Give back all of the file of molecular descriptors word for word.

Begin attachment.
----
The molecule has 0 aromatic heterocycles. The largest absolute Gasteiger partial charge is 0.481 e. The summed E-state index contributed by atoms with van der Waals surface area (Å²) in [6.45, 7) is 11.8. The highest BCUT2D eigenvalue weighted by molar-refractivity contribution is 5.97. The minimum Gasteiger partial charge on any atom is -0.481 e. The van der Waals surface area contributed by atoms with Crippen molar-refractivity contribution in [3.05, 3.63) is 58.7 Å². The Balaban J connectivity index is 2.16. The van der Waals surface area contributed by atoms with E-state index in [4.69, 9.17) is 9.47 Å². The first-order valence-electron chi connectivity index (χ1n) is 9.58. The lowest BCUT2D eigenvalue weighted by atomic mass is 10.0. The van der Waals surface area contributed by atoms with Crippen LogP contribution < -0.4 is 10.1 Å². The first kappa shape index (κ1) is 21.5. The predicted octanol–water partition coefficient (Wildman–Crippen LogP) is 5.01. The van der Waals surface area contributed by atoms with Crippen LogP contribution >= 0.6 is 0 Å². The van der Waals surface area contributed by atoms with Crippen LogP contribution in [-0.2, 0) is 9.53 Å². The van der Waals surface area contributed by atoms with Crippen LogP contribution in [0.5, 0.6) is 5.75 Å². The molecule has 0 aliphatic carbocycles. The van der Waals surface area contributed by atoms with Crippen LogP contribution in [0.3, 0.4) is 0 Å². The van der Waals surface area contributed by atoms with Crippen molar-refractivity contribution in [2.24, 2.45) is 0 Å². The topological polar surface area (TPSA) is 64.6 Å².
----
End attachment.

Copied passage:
The molecule has 0 aromatic heterocycles. The largest absolute Gasteiger partial charge is 0.481 e. The summed E-state index contributed by atoms with van der Waals surface area (Å²) in [6.45, 7) is 11.8. The highest BCUT2D eigenvalue weighted by molar-refractivity contribution is 5.97. The minimum Gasteiger partial charge on any atom is -0.481 e. The van der Waals surface area contributed by atoms with Crippen molar-refractivity contribution in [3.05, 3.63) is 58.7 Å². The Balaban J connectivity index is 2.16. The van der Waals surface area contributed by atoms with E-state index in [4.69, 9.17) is 9.47 Å². The first-order valence-electron chi connectivity index (χ1n) is 9.58. The lowest BCUT2D eigenvalue weighted by atomic mass is 10.0. The van der Waals surface area contributed by atoms with Crippen LogP contribution < -0.4 is 10.1 Å². The first kappa shape index (κ1) is 21.5. The predicted octanol–water partition coefficient (Wildman–Crippen LogP) is 5.01. The van der Waals surface area contributed by atoms with Crippen LogP contribution >= 0.6 is 0 Å². The van der Waals surface area contributed by atoms with Crippen LogP contribution in [-0.2, 0) is 9.53 Å². The van der Waals surface area contributed by atoms with Crippen LogP contribution in [0.5, 0.6) is 5.75 Å². The molecule has 0 aliphatic carbocycles. The van der Waals surface area contributed by atoms with Crippen LogP contribution in [0.3, 0.4) is 0 Å². The van der Waals surface area contributed by atoms with Crippen molar-refractivity contribution in [2.24, 2.45) is 0 Å². The topological polar surface area (TPSA) is 64.6 Å².